New York Attorney General Andrew Cuomo’s office is gathering information in order to file fraud charges against some BoA executives over what they knew, and what they hid, when they acquired Merrill Lynch & Co. a year ago. Earlier this week, his office subpoenaed 5 board members to find out “what they knew regarding the mounting losses and bonus payments at Merrill before the deal closed on Jan. 1 and what role they played in deciding whether to disclose that information to shareholders,” according to the Associated Press.
When BoA’s CEO Kenneth Lewis fired Merrill Lynch’s CEO John Thain this past January, it was because Thain had allegedly fast-tracked bonuses for employees without BoA’s knowledge or approval, and had withheld the true amount of losses that Merrill Lynch faced for 2008 (a record $27.6 billion ultimately). Thain, who spoke yesterday at Wharton Business School in Pennsylvania, says that wasn’t true at all:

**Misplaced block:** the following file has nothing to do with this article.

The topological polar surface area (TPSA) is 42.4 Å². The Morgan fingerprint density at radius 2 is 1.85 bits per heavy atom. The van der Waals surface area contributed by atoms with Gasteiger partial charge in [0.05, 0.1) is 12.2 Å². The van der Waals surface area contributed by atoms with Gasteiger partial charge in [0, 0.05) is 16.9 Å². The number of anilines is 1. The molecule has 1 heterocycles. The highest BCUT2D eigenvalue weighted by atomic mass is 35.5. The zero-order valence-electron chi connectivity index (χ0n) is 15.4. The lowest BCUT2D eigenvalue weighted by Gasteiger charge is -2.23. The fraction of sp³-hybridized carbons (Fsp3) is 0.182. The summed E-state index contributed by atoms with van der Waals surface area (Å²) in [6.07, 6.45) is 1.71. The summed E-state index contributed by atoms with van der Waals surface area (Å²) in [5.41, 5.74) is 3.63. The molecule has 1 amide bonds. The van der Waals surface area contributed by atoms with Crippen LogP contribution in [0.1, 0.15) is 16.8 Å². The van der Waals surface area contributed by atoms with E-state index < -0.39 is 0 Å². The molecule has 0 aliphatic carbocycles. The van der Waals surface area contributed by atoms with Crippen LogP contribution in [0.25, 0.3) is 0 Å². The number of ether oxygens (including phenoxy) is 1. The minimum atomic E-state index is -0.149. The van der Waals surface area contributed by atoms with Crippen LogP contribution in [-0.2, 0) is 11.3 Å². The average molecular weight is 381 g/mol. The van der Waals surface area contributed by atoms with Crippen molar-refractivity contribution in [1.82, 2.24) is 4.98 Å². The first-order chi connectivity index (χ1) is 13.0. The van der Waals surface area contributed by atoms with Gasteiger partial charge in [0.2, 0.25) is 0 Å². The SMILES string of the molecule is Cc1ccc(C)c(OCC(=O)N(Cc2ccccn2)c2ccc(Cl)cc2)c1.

Thain said he didn’t speed up the bonuses and Charlotte, North Carolina-based Bank of America shouldn’t have been surprised by the fourth-quarter loss .
“When I got fired in January and they said ‘John Thain secretly accelerated these bonuses,’ they were lying,” Thain said. “And that has now trapped them into a lot of trouble, because there is a document that says yes, in fact, they agreed to this in September.”
Thain also joked that if he had to redecorate that office again, he would have gone with IKEA, which would have been genuinely funny if he at all meant it.
Cuomo’s office is also investigating whether federal regulators pressured BoA into completing the deal whether they knew about Merrill Lynch’s huge losses or not, which is what BoA executives have said.